It is further recognized that current synthetic disposable diapers for infants have been using for a number of years a highly efficient urine-absorbing granular material called sodium polyacrylate. Polyacrylate crystals can absorb up to eighty times their own dry weight in water, while concurrently transforming this water into a gel. This gel then becomes stabilized into the diaper filling, thus preventing accidental outward urine seeping during diaper release from the infant and bin discharge.
The object of this invention is to address the concerns of hospital maintenance crews by both facilitating their work in enabling solidifying of blood and other organic fluids, in containment bags as well as for cleaning liquid organic spills on the ground, wherein the likelihood of nosocomial contamination is substantially decreased.
The gelifying compound is for use in cleaning liquid water-based organic waste material, and comprises a thoroughly mixed combination of the four following granular ingredients: a) a superabsorbent polymeric element for gelifying the water-based organic waste liquids; b) a deodorant element, said deodorant further cooperating with said polymeric element in stabilizing the gelified waste material; c) a chemical disinfectant of microbicidal properties against all biological material; and d) a chelating agent; wherein said compound promotes easy and timely handling of the liquid waste material during its collection, capture, transportation, and refuse discharge, while substantially precluding cross-contamination and combating foul odours, thanks to the dual deodorizing/stabilizing nature of said deodorizing element.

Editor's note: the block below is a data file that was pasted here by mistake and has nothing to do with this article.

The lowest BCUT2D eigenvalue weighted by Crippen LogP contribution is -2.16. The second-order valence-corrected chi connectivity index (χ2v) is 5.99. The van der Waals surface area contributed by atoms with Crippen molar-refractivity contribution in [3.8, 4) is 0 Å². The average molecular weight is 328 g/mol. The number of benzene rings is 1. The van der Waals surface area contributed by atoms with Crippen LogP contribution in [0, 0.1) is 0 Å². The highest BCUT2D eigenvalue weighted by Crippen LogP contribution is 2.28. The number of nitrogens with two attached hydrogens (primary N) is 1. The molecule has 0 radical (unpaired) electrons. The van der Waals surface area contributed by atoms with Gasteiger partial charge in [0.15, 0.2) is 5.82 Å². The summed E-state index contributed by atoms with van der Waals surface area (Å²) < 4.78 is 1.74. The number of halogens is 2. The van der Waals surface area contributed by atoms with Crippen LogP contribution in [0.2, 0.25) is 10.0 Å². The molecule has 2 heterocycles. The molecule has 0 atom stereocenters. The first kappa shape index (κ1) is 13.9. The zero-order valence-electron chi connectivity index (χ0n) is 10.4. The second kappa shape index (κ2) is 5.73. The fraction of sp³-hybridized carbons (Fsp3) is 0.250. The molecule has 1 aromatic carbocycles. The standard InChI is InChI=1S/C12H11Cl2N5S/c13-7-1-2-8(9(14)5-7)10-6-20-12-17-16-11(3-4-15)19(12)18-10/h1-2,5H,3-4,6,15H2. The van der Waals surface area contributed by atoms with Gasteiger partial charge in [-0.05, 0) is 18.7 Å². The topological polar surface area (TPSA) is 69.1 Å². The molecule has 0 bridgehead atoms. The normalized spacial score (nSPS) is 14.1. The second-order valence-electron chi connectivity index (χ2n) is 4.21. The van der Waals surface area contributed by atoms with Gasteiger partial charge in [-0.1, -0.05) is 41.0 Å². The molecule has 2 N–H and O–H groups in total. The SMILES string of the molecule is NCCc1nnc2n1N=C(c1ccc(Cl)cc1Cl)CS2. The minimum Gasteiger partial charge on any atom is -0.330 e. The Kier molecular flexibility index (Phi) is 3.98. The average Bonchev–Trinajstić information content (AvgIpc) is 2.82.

More particularly, sodium polyacrylate gelifies, i.e. captures liquids by transforming into semi-solid (gel) state any liquid or semi-liquid organic waste material such as vomit, urine, blood, sperm, liquid stools, and exudates, which organic wastes spills are found on floors, beds, upright walls, carpets, furniture and the like. Potassium peroxymonosulfate sanitizes the gelified (captured) organic material. The herbal extracts deodorize the sanitized, gelified material, and further assist in stabilizing the polyacrylate-born gel.
With respect to the chelating agent, to improve solidification of the blood in these bags, it has been discovered that the calcium ions contained in the blood inhibits to a considerable degree the solidifying or gelification of the polymers. Of course, other electrolytes also present in the blood, such as potassium, sodium and magnesium, play a role, but the calcium in the platelets of which 40% are ionized, is the main culprit. Our efforts were directed at using chelating agents in order to remove at least the ionized part of the calcium. Aston-ishing results were obtained, in various media such as urine, Hanks Balanced Saline Solution, and blood, using ethylenediaminetetra-acetic acid disodium salt, ethylene-diaminetetraacetic acid tetra-sodium salt; sulfamic acid; citric acid; gluconic acid; and malic acid.
The four ingredients of the compound, all in powdery form, are to be thoroughly mixed into an homogeneous-compound. The granulometry of the compound would critically remain within the 10 to 800 microns diameter range, whereby an unexpected, particularly performant gelifying capability results; although acceptable performance can be achieved with particle size of up to 4,000μ.
The present gelifying compound therefore facilitates organic waste cleaning in that the four ingredients therein cooperate in a synergistic way to provide an exceptionally performant compound, whereby the following results are achieved:
1) Control of the Liquid Spill